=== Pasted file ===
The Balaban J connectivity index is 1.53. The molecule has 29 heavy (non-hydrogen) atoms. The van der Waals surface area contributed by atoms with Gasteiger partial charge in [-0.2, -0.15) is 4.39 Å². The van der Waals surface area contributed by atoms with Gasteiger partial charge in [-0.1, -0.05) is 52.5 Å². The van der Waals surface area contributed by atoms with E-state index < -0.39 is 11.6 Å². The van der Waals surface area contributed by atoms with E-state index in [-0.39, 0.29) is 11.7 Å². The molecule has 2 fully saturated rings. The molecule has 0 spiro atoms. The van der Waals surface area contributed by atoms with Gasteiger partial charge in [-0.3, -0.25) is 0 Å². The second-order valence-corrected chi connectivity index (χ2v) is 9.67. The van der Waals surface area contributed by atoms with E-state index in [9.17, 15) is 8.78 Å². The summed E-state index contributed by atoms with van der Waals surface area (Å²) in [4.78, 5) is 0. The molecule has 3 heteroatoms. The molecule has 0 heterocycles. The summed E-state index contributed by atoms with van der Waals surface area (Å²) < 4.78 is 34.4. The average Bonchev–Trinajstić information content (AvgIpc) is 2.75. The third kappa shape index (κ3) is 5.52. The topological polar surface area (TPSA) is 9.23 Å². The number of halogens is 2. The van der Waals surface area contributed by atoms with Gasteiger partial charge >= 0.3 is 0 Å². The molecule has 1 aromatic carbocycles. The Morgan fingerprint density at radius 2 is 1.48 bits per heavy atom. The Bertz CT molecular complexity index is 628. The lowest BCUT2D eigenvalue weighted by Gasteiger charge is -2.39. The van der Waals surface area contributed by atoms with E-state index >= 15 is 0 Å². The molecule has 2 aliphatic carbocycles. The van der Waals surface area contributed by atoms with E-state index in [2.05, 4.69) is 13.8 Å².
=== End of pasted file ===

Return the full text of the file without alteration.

The Balaban J connectivity index is 1.53. The molecule has 29 heavy (non-hydrogen) atoms. The van der Waals surface area contributed by atoms with Gasteiger partial charge in [-0.2, -0.15) is 4.39 Å². The van der Waals surface area contributed by atoms with Gasteiger partial charge in [-0.1, -0.05) is 52.5 Å². The van der Waals surface area contributed by atoms with E-state index < -0.39 is 11.6 Å². The van der Waals surface area contributed by atoms with E-state index in [-0.39, 0.29) is 11.7 Å². The molecule has 2 fully saturated rings. The molecule has 0 spiro atoms. The van der Waals surface area contributed by atoms with Gasteiger partial charge in [-0.3, -0.25) is 0 Å². The second-order valence-corrected chi connectivity index (χ2v) is 9.67. The van der Waals surface area contributed by atoms with E-state index in [9.17, 15) is 8.78 Å². The summed E-state index contributed by atoms with van der Waals surface area (Å²) in [4.78, 5) is 0. The molecule has 3 heteroatoms. The molecule has 0 heterocycles. The summed E-state index contributed by atoms with van der Waals surface area (Å²) < 4.78 is 34.4. The average Bonchev–Trinajstić information content (AvgIpc) is 2.75. The third kappa shape index (κ3) is 5.52. The topological polar surface area (TPSA) is 9.23 Å². The number of halogens is 2. The van der Waals surface area contributed by atoms with Gasteiger partial charge >= 0.3 is 0 Å². The molecule has 1 aromatic carbocycles. The Morgan fingerprint density at radius 2 is 1.48 bits per heavy atom. The Bertz CT molecular complexity index is 628. The lowest BCUT2D eigenvalue weighted by Gasteiger charge is -2.39. The van der Waals surface area contributed by atoms with E-state index >= 15 is 0 Å². The molecule has 2 aliphatic carbocycles. The van der Waals surface area contributed by atoms with E-state index in [2.05, 4.69) is 13.8 Å².